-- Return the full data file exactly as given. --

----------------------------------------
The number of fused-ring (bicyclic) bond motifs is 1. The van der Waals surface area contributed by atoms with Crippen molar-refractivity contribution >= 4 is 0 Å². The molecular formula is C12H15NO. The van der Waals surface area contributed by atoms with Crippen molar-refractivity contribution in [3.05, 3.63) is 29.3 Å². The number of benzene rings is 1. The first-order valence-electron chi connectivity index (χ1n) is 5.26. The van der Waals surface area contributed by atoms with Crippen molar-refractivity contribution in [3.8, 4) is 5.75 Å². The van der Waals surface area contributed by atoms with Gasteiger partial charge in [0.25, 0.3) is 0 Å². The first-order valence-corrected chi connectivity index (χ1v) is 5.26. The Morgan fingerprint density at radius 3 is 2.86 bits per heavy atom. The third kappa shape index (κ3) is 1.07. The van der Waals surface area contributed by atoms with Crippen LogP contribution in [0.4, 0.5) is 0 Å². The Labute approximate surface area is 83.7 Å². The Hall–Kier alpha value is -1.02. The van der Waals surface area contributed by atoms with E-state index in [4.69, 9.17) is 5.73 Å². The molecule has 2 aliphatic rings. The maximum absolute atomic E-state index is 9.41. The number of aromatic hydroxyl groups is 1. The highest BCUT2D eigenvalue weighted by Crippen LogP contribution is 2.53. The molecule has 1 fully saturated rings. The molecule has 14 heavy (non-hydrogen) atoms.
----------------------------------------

The number of fused-ring (bicyclic) bond motifs is 1. The van der Waals surface area contributed by atoms with Crippen molar-refractivity contribution >= 4 is 0 Å². The molecular formula is C12H15NO. The van der Waals surface area contributed by atoms with Crippen molar-refractivity contribution in [3.05, 3.63) is 29.3 Å². The number of benzene rings is 1. The first-order valence-electron chi connectivity index (χ1n) is 5.26. The van der Waals surface area contributed by atoms with Crippen molar-refractivity contribution in [3.8, 4) is 5.75 Å². The van der Waals surface area contributed by atoms with Gasteiger partial charge in [0.25, 0.3) is 0 Å². The first-order valence-corrected chi connectivity index (χ1v) is 5.26. The Morgan fingerprint density at radius 3 is 2.86 bits per heavy atom. The third kappa shape index (κ3) is 1.07. The van der Waals surface area contributed by atoms with Crippen LogP contribution in [0.4, 0.5) is 0 Å². The Labute approximate surface area is 83.7 Å². The Hall–Kier alpha value is -1.02. The van der Waals surface area contributed by atoms with E-state index in [4.69, 9.17) is 5.73 Å². The molecule has 2 aliphatic rings. The maximum absolute atomic E-state index is 9.41. The number of aromatic hydroxyl groups is 1. The highest BCUT2D eigenvalue weighted by Crippen LogP contribution is 2.53. The molecule has 1 fully saturated rings. The molecule has 14 heavy (non-hydrogen) atoms.